Promotion is no guarantee for a salary increase

17 October 2016
  • Only 17% of companies say they always give a salary increase when they promote an employee
  • Medium-sized companies are more inclined to always give a pay rise following a promotion compared to large and small companies
  • 43% say they want to assess a promoted employee’s performance before offering more pay

A promotion doesn’t automatically mean a bigger pay cheque in Singapore. Independent research by specialised recruitment company Robert Half indicates only 17 per cent of Singaporean companies always provide a pay rise following a promotion. 

Medium-sized companies (21 per cent) are more inclined to always give pay rises with a promotion compared to large companies (15 per cent) and small companies (15 per cent) .

Matthieu Imbert-Bouchard, Managing Director Robert Half Singapore said: “Promoting without a pay rise is far more common in Singapore than people might think. While receiving a promotion is a clear sign of confidence in an employee, taking on a more senior role and more responsibilities without getting a salary increase can negatively impact an employee’s motivation which in turn  can influence their decision to change jobs.” 

“With Singapore’s tight labour market and low unemployment rate, and in order to hold on to their top performers, employers need to reward their best employees by giving them career advancement opportunities. However, pay rises are a very effective retention tool. Many employees are prepared to work hard knowing the reward will be a promotion with a better salary and bonus. 

“When employees don’t receive a salary increase when promoted, it is vital to explain the reason, as well as potential targets that the employee needs to reach within a certain timeframe in order to receive a salary rise.”

Practical reasons for promoting without a pay rise
More than four in 10 (43 per cent) finance leaders say the primary reason for promoting without attributing a corresponding salary increase is because they want to assess an employee’s performance first before remuneration is increased. Little over one in five (22 per cent) refer to the business lacking the financial resources to increase salaries, followed by 11 per cent who say the role had to be filled urgently.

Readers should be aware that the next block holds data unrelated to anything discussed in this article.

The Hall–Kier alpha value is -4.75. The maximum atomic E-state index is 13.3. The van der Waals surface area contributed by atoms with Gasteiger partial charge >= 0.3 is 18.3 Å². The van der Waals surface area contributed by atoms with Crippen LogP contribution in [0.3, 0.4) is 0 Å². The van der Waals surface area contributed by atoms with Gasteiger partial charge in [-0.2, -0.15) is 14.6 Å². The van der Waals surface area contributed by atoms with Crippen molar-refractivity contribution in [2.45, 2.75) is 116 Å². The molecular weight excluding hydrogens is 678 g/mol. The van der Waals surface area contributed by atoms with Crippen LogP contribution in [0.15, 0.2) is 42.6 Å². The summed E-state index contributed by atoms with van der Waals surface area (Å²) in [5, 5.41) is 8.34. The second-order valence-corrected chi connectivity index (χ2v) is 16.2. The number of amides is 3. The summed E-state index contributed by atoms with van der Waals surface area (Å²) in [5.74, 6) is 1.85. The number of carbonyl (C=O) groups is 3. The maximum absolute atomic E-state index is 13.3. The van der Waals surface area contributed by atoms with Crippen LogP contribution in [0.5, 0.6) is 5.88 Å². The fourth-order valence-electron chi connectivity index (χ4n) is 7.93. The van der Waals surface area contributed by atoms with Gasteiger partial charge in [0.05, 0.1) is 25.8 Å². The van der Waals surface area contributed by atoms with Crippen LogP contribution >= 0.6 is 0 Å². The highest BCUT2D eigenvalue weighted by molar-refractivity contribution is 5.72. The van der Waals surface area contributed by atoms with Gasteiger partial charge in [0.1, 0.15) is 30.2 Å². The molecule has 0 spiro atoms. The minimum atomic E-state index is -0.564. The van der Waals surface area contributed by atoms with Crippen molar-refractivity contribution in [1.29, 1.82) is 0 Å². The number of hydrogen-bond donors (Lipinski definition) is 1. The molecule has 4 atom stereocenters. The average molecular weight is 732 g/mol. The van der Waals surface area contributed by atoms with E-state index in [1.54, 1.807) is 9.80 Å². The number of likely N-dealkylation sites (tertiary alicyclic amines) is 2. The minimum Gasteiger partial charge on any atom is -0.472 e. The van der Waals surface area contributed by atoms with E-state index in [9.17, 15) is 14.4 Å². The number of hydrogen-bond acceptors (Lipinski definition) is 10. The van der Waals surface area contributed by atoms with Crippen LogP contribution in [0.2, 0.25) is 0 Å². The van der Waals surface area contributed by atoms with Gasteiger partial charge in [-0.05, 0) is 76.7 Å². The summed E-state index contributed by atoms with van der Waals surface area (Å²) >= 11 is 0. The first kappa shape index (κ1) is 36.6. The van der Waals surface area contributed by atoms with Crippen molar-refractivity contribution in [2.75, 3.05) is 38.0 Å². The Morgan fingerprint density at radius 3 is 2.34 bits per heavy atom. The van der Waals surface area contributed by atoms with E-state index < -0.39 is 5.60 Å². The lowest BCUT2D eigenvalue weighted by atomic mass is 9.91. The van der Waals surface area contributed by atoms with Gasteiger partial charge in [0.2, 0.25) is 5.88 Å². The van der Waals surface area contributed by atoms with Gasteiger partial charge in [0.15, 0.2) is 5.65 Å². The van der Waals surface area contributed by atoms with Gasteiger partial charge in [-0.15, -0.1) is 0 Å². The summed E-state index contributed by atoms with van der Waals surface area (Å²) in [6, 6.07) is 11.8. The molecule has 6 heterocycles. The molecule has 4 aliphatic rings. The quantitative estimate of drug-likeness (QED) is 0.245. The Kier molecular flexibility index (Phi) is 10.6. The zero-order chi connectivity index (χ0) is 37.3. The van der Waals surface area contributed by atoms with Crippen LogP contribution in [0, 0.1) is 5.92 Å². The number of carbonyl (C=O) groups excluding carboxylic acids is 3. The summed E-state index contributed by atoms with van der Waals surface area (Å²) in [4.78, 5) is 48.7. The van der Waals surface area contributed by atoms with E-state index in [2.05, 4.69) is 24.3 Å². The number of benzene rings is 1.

Primary reason for promoting an employee without a corresponding pay rise

Employee performance needs to be assessed first 43%
Employee performance needs to be assessed first 22%
The job had to be filled urgently 11%
Remuneration was too high for previous position 7%
We always promote with a corresponding pay rise 17%

Source: Independent survey commissioned by Robert Half among 100 Singaporean CFOs and finance directors.

Mr Imbert-Bouchard concluded: “Employees who receive a promotion without a corresponding salary increase should consider negotiating non-financial benefits. It is important for employees to remember though that the challenge of taking on a more senior role and additional responsibilities can result in more career advancement in the future, which eventually may make up for the lack of financial rewards.”

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About the research
The annual study is developed by Robert Half and conducted by an independent research firm, surveying 100 Chief Financial Officers (CFO) and finance directors in Singapore. This survey is part of the international workplace survey, a questionnaire about job trends, talent management and trends in the workplace.  

MEDIA CONTACT

Gabrielle Nagy                                
Public Relations Manager, Robert Half Asia Pacific            
[email protected]
+61 2 8028 7751  

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